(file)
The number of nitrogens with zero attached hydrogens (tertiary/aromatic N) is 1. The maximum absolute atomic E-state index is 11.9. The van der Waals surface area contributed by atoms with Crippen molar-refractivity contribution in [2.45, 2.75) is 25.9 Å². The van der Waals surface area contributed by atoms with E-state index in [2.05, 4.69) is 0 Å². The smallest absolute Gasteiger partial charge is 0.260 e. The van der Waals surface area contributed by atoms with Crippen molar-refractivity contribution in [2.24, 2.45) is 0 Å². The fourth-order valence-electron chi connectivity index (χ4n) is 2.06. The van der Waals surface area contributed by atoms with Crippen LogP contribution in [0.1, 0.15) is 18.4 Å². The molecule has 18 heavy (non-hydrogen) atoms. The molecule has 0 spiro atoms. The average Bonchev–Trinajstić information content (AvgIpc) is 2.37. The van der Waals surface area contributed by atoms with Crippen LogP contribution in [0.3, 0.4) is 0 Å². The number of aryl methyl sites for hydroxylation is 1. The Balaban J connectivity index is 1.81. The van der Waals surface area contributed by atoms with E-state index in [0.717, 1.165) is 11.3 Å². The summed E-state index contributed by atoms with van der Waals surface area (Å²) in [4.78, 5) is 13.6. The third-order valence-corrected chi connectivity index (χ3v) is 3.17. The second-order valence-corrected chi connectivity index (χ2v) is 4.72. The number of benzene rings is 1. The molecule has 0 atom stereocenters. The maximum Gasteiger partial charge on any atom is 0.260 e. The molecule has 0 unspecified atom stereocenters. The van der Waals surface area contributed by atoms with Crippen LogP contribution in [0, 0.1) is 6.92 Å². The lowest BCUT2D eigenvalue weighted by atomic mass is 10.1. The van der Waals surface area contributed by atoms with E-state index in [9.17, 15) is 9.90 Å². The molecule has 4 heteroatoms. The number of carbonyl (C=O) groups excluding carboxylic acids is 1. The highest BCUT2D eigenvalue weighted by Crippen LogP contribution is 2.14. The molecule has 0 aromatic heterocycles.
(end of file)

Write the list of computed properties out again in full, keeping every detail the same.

The number of nitrogens with zero attached hydrogens (tertiary/aromatic N) is 1. The maximum absolute atomic E-state index is 11.9. The van der Waals surface area contributed by atoms with Crippen molar-refractivity contribution in [2.45, 2.75) is 25.9 Å². The van der Waals surface area contributed by atoms with E-state index in [2.05, 4.69) is 0 Å². The smallest absolute Gasteiger partial charge is 0.260 e. The van der Waals surface area contributed by atoms with Crippen molar-refractivity contribution in [2.24, 2.45) is 0 Å². The fourth-order valence-electron chi connectivity index (χ4n) is 2.06. The van der Waals surface area contributed by atoms with Crippen LogP contribution in [0.1, 0.15) is 18.4 Å². The molecule has 18 heavy (non-hydrogen) atoms. The molecule has 0 spiro atoms. The average Bonchev–Trinajstić information content (AvgIpc) is 2.37. The van der Waals surface area contributed by atoms with Crippen LogP contribution in [0.3, 0.4) is 0 Å². The number of aryl methyl sites for hydroxylation is 1. The Balaban J connectivity index is 1.81. The van der Waals surface area contributed by atoms with E-state index in [0.717, 1.165) is 11.3 Å². The summed E-state index contributed by atoms with van der Waals surface area (Å²) in [4.78, 5) is 13.6. The third-order valence-corrected chi connectivity index (χ3v) is 3.17. The second-order valence-corrected chi connectivity index (χ2v) is 4.72. The number of benzene rings is 1. The molecule has 0 atom stereocenters. The maximum Gasteiger partial charge on any atom is 0.260 e. The molecule has 0 unspecified atom stereocenters. The van der Waals surface area contributed by atoms with Crippen LogP contribution in [0, 0.1) is 6.92 Å². The lowest BCUT2D eigenvalue weighted by atomic mass is 10.1. The van der Waals surface area contributed by atoms with E-state index in [9.17, 15) is 9.90 Å². The molecule has 4 heteroatoms. The number of carbonyl (C=O) groups excluding carboxylic acids is 1. The highest BCUT2D eigenvalue weighted by Crippen LogP contribution is 2.14. The molecule has 0 aromatic heterocycles.